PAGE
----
A new file format has been developed that has intriguing possibilities. Dubbed MXP4, this format changes the way recorded music is experienced, providing a more interactive experience by playing multiple variants of a song as you play it - simulating the spontaneity of a live performance. Rather than listening to same song - the same way - multiple times, users can choose between various versions of the song using a download-able software player or online widget.
The potential for musicians is amazing. An artist could, for example, offer rock, metal, reggae, and pop versions of the same song. Furthermore, the artist could also assign weights to song "skins" providing a different experience with each playing. To elaborate, suppose a song had multiple skins for a particular guitar solo within the song. If the artist preferred one instance of the solo more than others, they could assign it a weight of 50% while assigning other solos a lesser weight. Then every time that particular song was played, the listener would hear the version of the song with the more heavily weighted guitar solo half of the time, but other times the song would feature an entirely different guitar solo, based upon how the skins have been weighted.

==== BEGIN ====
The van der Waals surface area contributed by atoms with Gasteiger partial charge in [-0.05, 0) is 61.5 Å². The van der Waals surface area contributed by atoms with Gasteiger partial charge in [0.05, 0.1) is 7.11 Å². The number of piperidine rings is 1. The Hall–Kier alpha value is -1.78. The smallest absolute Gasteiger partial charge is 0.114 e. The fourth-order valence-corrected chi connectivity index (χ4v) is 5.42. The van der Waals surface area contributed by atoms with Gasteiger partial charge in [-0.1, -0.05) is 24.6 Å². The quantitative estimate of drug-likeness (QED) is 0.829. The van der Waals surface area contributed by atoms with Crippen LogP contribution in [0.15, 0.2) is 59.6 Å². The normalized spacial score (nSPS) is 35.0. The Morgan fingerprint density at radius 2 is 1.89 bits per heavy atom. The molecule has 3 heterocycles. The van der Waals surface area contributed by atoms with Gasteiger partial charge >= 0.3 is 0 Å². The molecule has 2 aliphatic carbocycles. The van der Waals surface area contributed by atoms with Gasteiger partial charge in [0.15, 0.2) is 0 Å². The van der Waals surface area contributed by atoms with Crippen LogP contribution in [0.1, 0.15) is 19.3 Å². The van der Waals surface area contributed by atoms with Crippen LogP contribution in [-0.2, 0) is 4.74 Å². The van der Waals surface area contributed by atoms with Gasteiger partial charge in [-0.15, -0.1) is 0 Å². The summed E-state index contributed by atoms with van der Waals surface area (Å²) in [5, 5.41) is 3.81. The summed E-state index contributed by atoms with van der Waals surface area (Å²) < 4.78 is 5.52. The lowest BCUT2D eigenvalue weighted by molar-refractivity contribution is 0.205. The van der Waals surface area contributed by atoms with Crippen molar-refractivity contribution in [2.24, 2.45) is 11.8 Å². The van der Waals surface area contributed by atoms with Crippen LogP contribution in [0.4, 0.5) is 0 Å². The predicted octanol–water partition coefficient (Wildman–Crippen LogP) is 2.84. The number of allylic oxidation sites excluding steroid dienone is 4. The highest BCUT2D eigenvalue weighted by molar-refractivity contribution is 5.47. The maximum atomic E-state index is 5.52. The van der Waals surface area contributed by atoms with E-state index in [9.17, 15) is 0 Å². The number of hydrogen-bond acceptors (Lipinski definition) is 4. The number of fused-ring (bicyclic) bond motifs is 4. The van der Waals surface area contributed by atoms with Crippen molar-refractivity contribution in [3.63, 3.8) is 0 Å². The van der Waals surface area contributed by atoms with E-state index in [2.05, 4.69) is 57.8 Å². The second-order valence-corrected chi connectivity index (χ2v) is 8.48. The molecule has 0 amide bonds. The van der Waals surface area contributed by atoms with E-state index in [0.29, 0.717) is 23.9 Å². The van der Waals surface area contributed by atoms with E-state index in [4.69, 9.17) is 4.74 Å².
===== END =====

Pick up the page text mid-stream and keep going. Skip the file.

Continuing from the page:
Personally, I think this kind of technology (not necessarily MXP4 itself, but the concept) has tremendous potential for education in the form of learning objects - one file, multiple possibilities, all weighted by the teacher or student.
But what do you think? How could you use this kind of technology to teach or to learn?
Technorati Tags: learningobjects mxp4 music learning technology